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  2. I saw the same thing when I opened the issue. One woman of color on the front page and zero in the actual discussion. Buddhadharma is an excellent publication in many ways, but like Trike and Shambala, it's mostly the same cast of mostly white writers and teachers over and over again, with a heavy seasoning of "celebrity" Asian teachers like Thich Nhat Hanh and the Dalai Lama.

    I hate to say it, but I don't think it will change until either a)the leadership changes at these pubs and/or b)rival publications with completely different approaches gain prominence and challenge the monopoly.

    The internet is already breaking some of this down, and print media is struggling to stay relevant, but there's still too much unnecessary division being disseminated, whether in print or on-line. The white leadership (teachers, scholars, and prominent lay practitioners) of the "convert" Buddhist community need to wake up, grow up, and stop acting like they have discovered some "essence" of Buddhism that must trump all over views and approaches.

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  3. Despite the fact I am a white male, I would love to be involved in launching a Buddhist publication that is dominated by minority contributors and that would have an editorial board in which whites were a distinct minority. I have no money to invest in such a venture, but I have a strong background in both print and online media (I was an editor of a daily newspaper and currently I am the content director for a family of news websites). What do you think?

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  4. I think its a good idea...
    it'd be good to have perspectives from those 'in the margins' - To move the margins more central - one powerful way of doing this is through publication.

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  5. It's taken a lot of hard work by some POC (People of Color) Dharma leaders and community - to make conscious some of the issues raised in this article.

    It takes a particular kind of focus to explore bringing accessibility to Dharma, and visibility, to those communities who are marginalized because of race, sexual orientation, class, economic income - At present in Western Buddhism, Dharma teachers, resources, power, narrative, tends to be very much in the white middle-upper class domain.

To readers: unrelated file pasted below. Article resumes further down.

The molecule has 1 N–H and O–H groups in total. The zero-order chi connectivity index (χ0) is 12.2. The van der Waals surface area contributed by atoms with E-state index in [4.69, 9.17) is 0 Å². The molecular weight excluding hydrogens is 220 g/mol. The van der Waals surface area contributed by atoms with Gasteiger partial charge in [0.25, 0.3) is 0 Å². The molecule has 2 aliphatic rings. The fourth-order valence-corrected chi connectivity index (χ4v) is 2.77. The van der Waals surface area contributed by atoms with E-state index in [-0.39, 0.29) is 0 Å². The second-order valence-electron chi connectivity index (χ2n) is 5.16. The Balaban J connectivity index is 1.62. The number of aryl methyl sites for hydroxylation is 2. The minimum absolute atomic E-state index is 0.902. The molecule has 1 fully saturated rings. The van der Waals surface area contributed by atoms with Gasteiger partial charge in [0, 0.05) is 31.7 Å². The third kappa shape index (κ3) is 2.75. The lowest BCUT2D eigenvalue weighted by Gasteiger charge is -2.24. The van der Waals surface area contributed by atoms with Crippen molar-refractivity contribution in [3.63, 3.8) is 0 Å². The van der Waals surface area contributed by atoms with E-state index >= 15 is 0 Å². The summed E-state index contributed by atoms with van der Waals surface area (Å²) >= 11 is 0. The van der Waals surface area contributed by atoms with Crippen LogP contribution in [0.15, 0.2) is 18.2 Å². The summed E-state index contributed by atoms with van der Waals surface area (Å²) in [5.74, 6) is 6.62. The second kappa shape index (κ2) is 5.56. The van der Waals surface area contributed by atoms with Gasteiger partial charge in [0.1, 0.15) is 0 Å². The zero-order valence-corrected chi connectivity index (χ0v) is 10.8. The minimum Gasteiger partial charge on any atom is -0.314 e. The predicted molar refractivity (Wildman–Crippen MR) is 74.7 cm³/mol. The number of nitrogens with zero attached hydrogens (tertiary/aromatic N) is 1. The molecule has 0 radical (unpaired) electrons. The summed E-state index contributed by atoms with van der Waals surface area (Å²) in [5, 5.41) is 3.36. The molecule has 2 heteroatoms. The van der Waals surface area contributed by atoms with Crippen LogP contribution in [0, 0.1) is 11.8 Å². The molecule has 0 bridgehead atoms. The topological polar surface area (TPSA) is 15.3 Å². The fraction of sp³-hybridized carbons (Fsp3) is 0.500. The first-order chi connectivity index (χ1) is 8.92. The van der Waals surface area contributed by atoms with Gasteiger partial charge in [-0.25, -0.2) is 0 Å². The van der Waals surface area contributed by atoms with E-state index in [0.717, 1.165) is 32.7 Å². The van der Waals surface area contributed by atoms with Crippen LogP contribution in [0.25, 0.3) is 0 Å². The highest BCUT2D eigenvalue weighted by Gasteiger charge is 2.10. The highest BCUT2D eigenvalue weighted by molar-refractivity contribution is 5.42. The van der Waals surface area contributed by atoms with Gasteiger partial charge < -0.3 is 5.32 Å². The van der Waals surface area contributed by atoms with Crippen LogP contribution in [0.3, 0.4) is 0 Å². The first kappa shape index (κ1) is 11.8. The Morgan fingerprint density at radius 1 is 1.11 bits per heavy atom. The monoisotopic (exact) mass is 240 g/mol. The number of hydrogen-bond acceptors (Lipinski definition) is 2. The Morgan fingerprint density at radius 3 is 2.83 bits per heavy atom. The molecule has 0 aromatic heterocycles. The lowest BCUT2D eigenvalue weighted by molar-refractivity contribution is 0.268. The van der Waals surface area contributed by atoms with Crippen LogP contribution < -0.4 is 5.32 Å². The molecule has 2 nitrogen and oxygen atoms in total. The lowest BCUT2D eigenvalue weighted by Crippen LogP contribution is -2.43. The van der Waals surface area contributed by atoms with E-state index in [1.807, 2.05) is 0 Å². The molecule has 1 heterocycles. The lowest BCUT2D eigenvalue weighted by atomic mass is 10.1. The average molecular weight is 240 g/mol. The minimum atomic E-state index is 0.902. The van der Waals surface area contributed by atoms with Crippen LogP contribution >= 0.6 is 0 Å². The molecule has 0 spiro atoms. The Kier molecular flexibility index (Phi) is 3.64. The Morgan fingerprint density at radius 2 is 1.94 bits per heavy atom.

As we can see from the dialog around gender equity in Buddhist monasticism, it takes a lot to educate about the impact of assumed entitlement - how that tends to exclude, dis-empower and undermine the growth of leadership in those who are not offered the same levels of support, encouragement, resources and respect. The same kind of 'platform.' Entitlement makes huge amounts of the lived reality, of those who struggle as a consequence of disparity, entirely invisible.

    I see Awakening not only a transcendence of our conditioned views about those who appear different - but Awakening is a process that directly uncovers and makes conscious our learned individual, cultural and collective prejudice's. This is painful work and requires much inner honesty and reflection.

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  6. On the reverse, I imagine if you look at Chinese language periodicals on Buddhism you'll hardly find a photo of non-Asians.

    You complain that Asians are excluded from Buddhism in the west, but there are plenty of temples in western countries that cater specifically to a certain demographic and exclude everybody else. They operate in a foreign language and print their materials almost entirely in non-English languages.

    I read Chinese and Japanese and I've seldom if ever seen in Buddhist publications much interest taken in what white Buddhists are up to.

    Discrimination goes both ways unfortunately.

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  7. @Jeffrey Kotyk: Your comment here compares apples to oranges. I’ll elaborate on this more in a separate post, but simply put—to what extent are white Chinese-speaking Buddhist voices underrepresented in Chinese-language Buddhist publications? I imagine reality is quite reflective of the numbers. On the other hand, I am looking at the underrepresentation of Asian English-speaking Buddhist voices in English-language Buddhist publications—that discrepancy is much larger. But even this is beside the point. Your comment amounts to little more than “I know what you are, but what am I?” So what if Chinese-language Buddhist publications deliberately exclude white Chinese speaking Buddhists? It would certainly be neither fair nor just—but this inequity in no way excuses the very same exclusion by a Western Buddhist publication whose editors do aim to promote fairness and justice.